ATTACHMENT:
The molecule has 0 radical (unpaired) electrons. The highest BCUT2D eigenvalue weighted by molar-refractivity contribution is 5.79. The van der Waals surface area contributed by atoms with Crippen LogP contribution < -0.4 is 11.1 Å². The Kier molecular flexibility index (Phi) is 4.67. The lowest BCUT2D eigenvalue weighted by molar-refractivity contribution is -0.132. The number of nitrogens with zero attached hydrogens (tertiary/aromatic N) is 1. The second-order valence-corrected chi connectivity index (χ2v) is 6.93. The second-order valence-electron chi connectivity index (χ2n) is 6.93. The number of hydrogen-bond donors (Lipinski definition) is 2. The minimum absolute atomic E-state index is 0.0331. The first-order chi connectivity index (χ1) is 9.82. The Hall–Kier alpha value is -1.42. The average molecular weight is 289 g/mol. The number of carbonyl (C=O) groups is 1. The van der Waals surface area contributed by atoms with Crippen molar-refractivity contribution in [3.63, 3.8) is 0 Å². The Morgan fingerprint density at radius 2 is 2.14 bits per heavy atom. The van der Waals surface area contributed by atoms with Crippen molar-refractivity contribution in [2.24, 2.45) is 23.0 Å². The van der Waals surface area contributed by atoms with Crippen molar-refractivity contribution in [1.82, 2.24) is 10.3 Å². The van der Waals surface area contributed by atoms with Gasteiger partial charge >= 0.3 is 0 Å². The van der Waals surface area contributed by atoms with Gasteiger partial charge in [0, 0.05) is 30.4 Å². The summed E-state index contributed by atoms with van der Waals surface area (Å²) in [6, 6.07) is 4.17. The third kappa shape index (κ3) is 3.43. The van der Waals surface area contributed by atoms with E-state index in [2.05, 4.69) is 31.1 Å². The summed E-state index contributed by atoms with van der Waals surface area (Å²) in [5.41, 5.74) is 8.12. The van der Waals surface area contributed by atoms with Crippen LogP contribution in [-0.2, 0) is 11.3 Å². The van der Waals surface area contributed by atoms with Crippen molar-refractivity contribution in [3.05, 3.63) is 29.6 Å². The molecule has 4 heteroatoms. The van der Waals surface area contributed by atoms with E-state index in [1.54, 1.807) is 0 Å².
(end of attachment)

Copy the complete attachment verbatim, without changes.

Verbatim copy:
The molecule has 0 radical (unpaired) electrons. The highest BCUT2D eigenvalue weighted by molar-refractivity contribution is 5.79. The van der Waals surface area contributed by atoms with Crippen LogP contribution < -0.4 is 11.1 Å². The Kier molecular flexibility index (Phi) is 4.67. The lowest BCUT2D eigenvalue weighted by molar-refractivity contribution is -0.132. The number of nitrogens with zero attached hydrogens (tertiary/aromatic N) is 1. The second-order valence-corrected chi connectivity index (χ2v) is 6.93. The second-order valence-electron chi connectivity index (χ2n) is 6.93. The number of hydrogen-bond donors (Lipinski definition) is 2. The minimum absolute atomic E-state index is 0.0331. The first-order chi connectivity index (χ1) is 9.82. The Hall–Kier alpha value is -1.42. The average molecular weight is 289 g/mol. The number of carbonyl (C=O) groups is 1. The van der Waals surface area contributed by atoms with Crippen molar-refractivity contribution in [3.63, 3.8) is 0 Å². The Morgan fingerprint density at radius 2 is 2.14 bits per heavy atom. The van der Waals surface area contributed by atoms with Crippen molar-refractivity contribution in [2.24, 2.45) is 23.0 Å². The van der Waals surface area contributed by atoms with Crippen molar-refractivity contribution in [1.82, 2.24) is 10.3 Å². The van der Waals surface area contributed by atoms with Gasteiger partial charge >= 0.3 is 0 Å². The van der Waals surface area contributed by atoms with Gasteiger partial charge in [0, 0.05) is 30.4 Å². The summed E-state index contributed by atoms with van der Waals surface area (Å²) in [6, 6.07) is 4.17. The third kappa shape index (κ3) is 3.43. The van der Waals surface area contributed by atoms with E-state index in [2.05, 4.69) is 31.1 Å². The summed E-state index contributed by atoms with van der Waals surface area (Å²) in [5.41, 5.74) is 8.12. The van der Waals surface area contributed by atoms with Crippen LogP contribution in [-0.2, 0) is 11.3 Å². The van der Waals surface area contributed by atoms with Crippen molar-refractivity contribution in [3.05, 3.63) is 29.6 Å². The molecule has 4 heteroatoms. The van der Waals surface area contributed by atoms with E-state index in [1.54, 1.807) is 0 Å².